Jaipur: Western perspectives on Afghanistan that most of the world, including India, rely on may be biased or lack sufficient contextual understanding, and due emphasis should be put on the flourishing Afghan literary tradition, says former Afghan President Hamid Karzai.
"Afghan literature has a rich tradition... there is a lot of it...," Karzai, who was here for the ZEE Jaipur Literature Festival, told IANS in an interview, contending that western views may mostly stress on the negatives of Afghanistan and ignore its positives, its way of life and deep culture.
He cited the names of 17th century Sufi poet Abdur Rahman Mohmand 'Rehman Baba', his contemporary Khushal Khan Khattak, the firebrand national poet of the Pakhtoons known mostly for his exhortations to his people to resist Mughal tyranny and efforts to co-opt them, and many others.
Karzai also noted that more recently there have been Khalilullah Khalili (1907-87), regarded as the foremost Afghan poet of the 20th century who happens to be the last of the classical Persian poets and first of the modern Persian poets in his country, and Qahar Asi (1956-94), who also shone in both "classical" and "new styles" but unfortunately lost his life in shelling during the Afghan civil war in the 1990s.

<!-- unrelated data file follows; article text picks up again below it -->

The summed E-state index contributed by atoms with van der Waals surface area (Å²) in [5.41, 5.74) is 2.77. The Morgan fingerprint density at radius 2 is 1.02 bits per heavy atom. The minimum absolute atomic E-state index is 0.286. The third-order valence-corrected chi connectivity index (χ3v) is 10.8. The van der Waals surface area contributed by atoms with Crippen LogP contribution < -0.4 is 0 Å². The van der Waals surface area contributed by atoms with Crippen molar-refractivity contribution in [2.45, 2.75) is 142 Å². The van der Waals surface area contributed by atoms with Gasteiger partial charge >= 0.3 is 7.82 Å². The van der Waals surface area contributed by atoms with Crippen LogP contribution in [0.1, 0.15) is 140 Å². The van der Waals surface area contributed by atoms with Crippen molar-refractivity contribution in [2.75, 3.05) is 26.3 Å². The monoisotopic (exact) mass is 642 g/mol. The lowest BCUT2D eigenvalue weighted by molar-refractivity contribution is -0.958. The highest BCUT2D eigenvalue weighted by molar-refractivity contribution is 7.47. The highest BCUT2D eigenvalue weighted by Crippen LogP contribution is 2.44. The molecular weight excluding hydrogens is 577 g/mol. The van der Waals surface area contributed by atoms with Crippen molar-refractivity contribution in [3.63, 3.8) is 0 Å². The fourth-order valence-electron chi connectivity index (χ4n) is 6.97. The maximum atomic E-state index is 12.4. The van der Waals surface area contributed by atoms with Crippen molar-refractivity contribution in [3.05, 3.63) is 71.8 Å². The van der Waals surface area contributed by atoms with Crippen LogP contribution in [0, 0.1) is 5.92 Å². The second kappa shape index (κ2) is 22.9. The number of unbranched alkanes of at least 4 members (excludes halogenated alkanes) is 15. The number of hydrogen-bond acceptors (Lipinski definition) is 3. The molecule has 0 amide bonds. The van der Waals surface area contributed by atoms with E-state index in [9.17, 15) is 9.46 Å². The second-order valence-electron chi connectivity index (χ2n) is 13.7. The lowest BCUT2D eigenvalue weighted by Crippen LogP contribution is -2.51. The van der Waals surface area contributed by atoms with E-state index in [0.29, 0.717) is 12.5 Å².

He also noted that while Afghanistan has been facing conflict and all its consequences for many decades now, its literary scene continues to thrive and flourish.
"Whenever any book on Afghanistan comes out, it is translated into Pashto and made available to people in a week," Karzai said.
Karzai also said that this aspect of Afghan culture was not limited to books and literature, but stretched into other fields too, referring to singers like the popular Aryana Sayeed.
The Afghan leader also stressed that this literary aspect is another link between India and Afghanistan.
"There is, in fact, a history of Pashto literature in India," he said, showing a massive work on the issue which was published as a Ph.D. thesis.
And Karzai himself displays this bilateral connection by revealing he has read and enjoyed the works of Rabindranath Tagore and Kalidasa and hears Indian singers from Manna Dey to the classical greats. IANS